Some years ago I was invited to speak to a political science class at Emory University located in Decatur, Georgia. The Christian Right was in the news at that time, and Jerry Falwell’s Moral Majority was getting a lot of negative press. I was asked to shed some light on the controversy. The students were genuinely interested in the subject and asked some good questions. I remember one student in particular telling me that she believed in following the law of Christ over against laws found in the Old Testament. She was a “Red-Letter Christian” before the method had a name. Her view was not and is not unusual. I suspect that many Christians hold a similar position, believing that Jesus came to establish a new system of morality.

In the time that I had, I made two quick points. First, I asked her the source of the following verse: “You shall love your neighbor as yourself.” Her response was immediate: “Jesus.” I asked her if she knew what Jesus used as a source for the “love your neighbor” comment. She was puzzled, thinking it was unique to Jesus since He was the new law giver. She was surprised when I told her that Jesus was quoting part of Leviticus 19:18: “You shall not take vengeance, nor bear any grudge against the sons of your people, but you shall love your neighbor as yourself.” I can’t say that she was shocked when I pointed out that the moral precept had a long history found in the Old Testament, but she certainly looked perplexed. Many Christians would be stunned to learn that what is ostensibly viewed as a New Testament moral standard (Matt 19:19; Mark 12:31; Luke 10:27; Rom 13:9; Gal 5:14; James 2:8) is an Old Testament moral standard, and that from the book of Leviticus where the prohibition of homosexuality is found (Lev. 18:22; 20:13).

To drive home the first two points, I found one of the most difficult Old Testament laws and showed her that Jesus used it approvingly in His discussions with the scribes and Pharisees (Mark 7:10): “If there is anyone who curses his father or his mother, he shall surely be put to death; he has cursed his father or his mother, his bloodguiltiness is upon him” (Lev. 20:9). On this one, she was shocked and did not have an answer. Some might argue that Jesus was still operating under the obligations of the Old Covenant. Of course, if this interpretive approach is taken, then Jesus can’t be used as the champion of a New Testament ethic since He was morally bound by the Old Covenant and lived within its moral strictures.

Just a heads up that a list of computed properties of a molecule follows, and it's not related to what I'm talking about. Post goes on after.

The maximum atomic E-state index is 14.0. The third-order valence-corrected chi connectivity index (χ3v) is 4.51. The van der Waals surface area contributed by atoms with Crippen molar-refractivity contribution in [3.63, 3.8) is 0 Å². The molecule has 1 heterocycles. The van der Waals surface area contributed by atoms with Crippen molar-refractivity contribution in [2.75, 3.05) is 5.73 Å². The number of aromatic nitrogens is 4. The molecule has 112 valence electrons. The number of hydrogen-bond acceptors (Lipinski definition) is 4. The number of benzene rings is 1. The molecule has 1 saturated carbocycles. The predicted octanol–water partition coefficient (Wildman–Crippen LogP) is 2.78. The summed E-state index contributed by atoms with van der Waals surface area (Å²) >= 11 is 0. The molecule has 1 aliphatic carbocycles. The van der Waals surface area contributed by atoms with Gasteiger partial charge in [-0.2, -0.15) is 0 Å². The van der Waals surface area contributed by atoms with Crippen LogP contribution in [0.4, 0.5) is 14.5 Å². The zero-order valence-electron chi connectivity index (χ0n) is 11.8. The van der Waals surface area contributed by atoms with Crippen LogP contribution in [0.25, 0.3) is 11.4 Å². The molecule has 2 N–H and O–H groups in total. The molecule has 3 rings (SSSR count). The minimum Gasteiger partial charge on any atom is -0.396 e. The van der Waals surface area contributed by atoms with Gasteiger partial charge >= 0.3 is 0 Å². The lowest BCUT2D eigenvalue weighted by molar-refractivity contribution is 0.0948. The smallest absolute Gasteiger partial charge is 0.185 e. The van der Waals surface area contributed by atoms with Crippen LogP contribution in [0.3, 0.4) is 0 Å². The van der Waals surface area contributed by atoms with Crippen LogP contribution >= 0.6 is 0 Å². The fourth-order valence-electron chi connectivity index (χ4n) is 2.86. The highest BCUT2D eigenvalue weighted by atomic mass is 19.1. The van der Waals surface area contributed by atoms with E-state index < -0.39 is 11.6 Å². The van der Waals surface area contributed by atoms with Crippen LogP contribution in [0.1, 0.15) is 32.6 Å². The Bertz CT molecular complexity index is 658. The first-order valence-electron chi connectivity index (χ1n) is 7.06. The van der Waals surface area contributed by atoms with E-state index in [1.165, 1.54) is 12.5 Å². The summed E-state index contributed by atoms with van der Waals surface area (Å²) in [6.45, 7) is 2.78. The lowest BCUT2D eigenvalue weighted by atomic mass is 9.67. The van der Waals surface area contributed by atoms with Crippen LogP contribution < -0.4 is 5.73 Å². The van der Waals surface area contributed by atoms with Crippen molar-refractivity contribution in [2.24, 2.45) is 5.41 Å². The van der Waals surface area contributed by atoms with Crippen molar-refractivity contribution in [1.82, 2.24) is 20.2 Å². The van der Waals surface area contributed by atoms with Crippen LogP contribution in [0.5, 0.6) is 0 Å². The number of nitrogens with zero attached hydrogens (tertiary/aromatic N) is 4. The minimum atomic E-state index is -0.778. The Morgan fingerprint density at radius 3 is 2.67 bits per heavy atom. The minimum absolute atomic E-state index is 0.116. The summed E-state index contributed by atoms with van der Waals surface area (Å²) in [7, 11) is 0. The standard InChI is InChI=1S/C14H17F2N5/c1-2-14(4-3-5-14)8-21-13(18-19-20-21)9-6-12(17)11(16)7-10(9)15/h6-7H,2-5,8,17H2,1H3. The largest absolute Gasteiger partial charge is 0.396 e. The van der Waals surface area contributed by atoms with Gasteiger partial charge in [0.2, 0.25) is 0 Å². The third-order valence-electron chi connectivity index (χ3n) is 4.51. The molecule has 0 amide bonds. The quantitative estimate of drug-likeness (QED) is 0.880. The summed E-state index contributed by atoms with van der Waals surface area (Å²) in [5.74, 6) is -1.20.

So after recovering from her initial distress that Jesus would cite such an archaic and politically incorrect and anti-modern law, I asked her to notice that Jesus was not applying the law to infants or even adolescents. Jesus was addressing grownups who were twisting, adding to, and perverting the law so they could find some legal loophole that would exempt them from caring for their parents. Jesus accuses them of “invalidating the word of God by [their] tradition” (Mark 7:13). He didn’t condemn them because they were stubbornly holding on to a biblical legal tradition that was outmoded since He condemned them by using an Old Covenant biblical law. James B. Jordan puts Jesus’ encounters with the Scribes and Pharisees in perspective:

We are used to thinking of the scribes and Pharisees as meticulous men who carefully observed the jots and tittles [of God’s law]. This is not the portrait found in the Gospels. The scribes and Pharisees that Jesus encountered were grossly, obviously, and flagrantly breaking the Mosaic law, while keeping all kinds of man-made traditions. Jesus’ condemnation of them in Matthew 23 certainly makes this clear, as does a famous story in John 8. There we read that the scribes and Pharisees brought to Jesus a woman taken “in the very act” of adultery (John 8:1–11). How did they know where to find her? Where was the man who was caught with her? Apparently he was one of their cronies. Also, when Jesus asked for anyone “without sin” (that is, not guilty of the same crime) to cast the first stone, they all went away, because they were all adulterers. ((James B. Jordan, Through New Eyes: Developing a Biblical View of the World (Brentwood, TN: Wolgemuth & Hyatt, 1988), 267.))

There is a way to apply these difficult laws, as Jesus demonstrates, even if we don’t know how to do it at this moment in time, but we are not given the option to dismiss them as part of an antiquated way of looking at the world.